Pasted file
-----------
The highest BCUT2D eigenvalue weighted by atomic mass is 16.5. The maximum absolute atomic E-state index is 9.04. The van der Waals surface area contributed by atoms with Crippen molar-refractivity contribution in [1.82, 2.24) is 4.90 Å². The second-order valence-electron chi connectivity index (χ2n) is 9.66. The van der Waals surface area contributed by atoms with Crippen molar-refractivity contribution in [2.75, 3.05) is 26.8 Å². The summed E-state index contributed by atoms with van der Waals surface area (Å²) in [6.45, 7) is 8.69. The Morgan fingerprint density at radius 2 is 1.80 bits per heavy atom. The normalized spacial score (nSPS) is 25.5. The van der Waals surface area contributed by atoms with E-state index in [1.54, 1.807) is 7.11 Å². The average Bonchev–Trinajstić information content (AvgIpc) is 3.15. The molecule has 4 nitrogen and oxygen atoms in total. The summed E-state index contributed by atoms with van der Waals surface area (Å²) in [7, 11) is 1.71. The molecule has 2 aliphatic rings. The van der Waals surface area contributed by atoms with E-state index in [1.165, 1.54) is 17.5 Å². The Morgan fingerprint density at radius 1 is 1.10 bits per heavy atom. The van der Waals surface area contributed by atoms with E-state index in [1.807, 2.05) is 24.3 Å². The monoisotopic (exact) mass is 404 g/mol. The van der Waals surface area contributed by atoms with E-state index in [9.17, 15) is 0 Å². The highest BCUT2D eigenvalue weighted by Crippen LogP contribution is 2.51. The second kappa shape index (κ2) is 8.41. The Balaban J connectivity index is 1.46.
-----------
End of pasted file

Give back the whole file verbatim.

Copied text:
The highest BCUT2D eigenvalue weighted by atomic mass is 16.5. The maximum absolute atomic E-state index is 9.04. The van der Waals surface area contributed by atoms with Crippen molar-refractivity contribution in [1.82, 2.24) is 4.90 Å². The second-order valence-electron chi connectivity index (χ2n) is 9.66. The van der Waals surface area contributed by atoms with Crippen molar-refractivity contribution in [2.75, 3.05) is 26.8 Å². The summed E-state index contributed by atoms with van der Waals surface area (Å²) in [6.45, 7) is 8.69. The Morgan fingerprint density at radius 2 is 1.80 bits per heavy atom. The normalized spacial score (nSPS) is 25.5. The van der Waals surface area contributed by atoms with E-state index in [1.54, 1.807) is 7.11 Å². The average Bonchev–Trinajstić information content (AvgIpc) is 3.15. The molecule has 4 nitrogen and oxygen atoms in total. The summed E-state index contributed by atoms with van der Waals surface area (Å²) in [7, 11) is 1.71. The molecule has 2 aliphatic rings. The van der Waals surface area contributed by atoms with E-state index in [1.165, 1.54) is 17.5 Å². The Morgan fingerprint density at radius 1 is 1.10 bits per heavy atom. The van der Waals surface area contributed by atoms with E-state index in [1.807, 2.05) is 24.3 Å². The monoisotopic (exact) mass is 404 g/mol. The van der Waals surface area contributed by atoms with E-state index in [9.17, 15) is 0 Å². The highest BCUT2D eigenvalue weighted by Crippen LogP contribution is 2.51. The second kappa shape index (κ2) is 8.41. The Balaban J connectivity index is 1.46.